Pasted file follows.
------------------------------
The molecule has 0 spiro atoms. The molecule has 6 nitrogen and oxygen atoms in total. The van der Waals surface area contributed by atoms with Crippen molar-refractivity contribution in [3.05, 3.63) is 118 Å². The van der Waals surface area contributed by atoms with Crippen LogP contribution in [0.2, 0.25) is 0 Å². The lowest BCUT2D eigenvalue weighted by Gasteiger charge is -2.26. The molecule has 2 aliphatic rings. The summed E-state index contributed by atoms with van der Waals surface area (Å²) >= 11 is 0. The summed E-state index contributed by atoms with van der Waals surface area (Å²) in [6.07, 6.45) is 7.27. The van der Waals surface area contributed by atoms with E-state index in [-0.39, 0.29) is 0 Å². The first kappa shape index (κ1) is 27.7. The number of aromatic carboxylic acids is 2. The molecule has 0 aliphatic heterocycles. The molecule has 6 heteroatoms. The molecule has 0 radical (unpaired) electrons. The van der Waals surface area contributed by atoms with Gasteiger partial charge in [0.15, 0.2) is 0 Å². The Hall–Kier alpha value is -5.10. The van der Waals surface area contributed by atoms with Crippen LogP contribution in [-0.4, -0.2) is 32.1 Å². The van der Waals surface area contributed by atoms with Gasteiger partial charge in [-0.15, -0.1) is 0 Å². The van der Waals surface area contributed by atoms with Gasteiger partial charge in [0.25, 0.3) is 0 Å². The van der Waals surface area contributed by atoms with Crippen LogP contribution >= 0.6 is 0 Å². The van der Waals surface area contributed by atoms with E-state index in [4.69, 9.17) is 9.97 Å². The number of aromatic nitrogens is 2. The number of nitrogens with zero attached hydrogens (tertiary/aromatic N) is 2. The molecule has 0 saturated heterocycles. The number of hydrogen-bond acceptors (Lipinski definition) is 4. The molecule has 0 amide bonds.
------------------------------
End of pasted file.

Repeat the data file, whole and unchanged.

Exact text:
The molecule has 0 spiro atoms. The molecule has 6 nitrogen and oxygen atoms in total. The van der Waals surface area contributed by atoms with Crippen molar-refractivity contribution in [3.05, 3.63) is 118 Å². The van der Waals surface area contributed by atoms with Crippen LogP contribution in [0.2, 0.25) is 0 Å². The lowest BCUT2D eigenvalue weighted by Gasteiger charge is -2.26. The molecule has 2 aliphatic rings. The summed E-state index contributed by atoms with van der Waals surface area (Å²) >= 11 is 0. The summed E-state index contributed by atoms with van der Waals surface area (Å²) in [6.07, 6.45) is 7.27. The van der Waals surface area contributed by atoms with E-state index in [-0.39, 0.29) is 0 Å². The first kappa shape index (κ1) is 27.7. The number of aromatic carboxylic acids is 2. The molecule has 0 aliphatic heterocycles. The molecule has 6 heteroatoms. The molecule has 0 radical (unpaired) electrons. The van der Waals surface area contributed by atoms with Gasteiger partial charge in [0.15, 0.2) is 0 Å². The Hall–Kier alpha value is -5.10. The van der Waals surface area contributed by atoms with Crippen LogP contribution in [-0.4, -0.2) is 32.1 Å². The van der Waals surface area contributed by atoms with Gasteiger partial charge in [-0.15, -0.1) is 0 Å². The van der Waals surface area contributed by atoms with Gasteiger partial charge in [0.25, 0.3) is 0 Å². The van der Waals surface area contributed by atoms with Crippen LogP contribution >= 0.6 is 0 Å². The van der Waals surface area contributed by atoms with E-state index in [4.69, 9.17) is 9.97 Å². The number of aromatic nitrogens is 2. The number of nitrogens with zero attached hydrogens (tertiary/aromatic N) is 2. The molecule has 0 saturated heterocycles. The number of hydrogen-bond acceptors (Lipinski definition) is 4. The molecule has 0 amide bonds.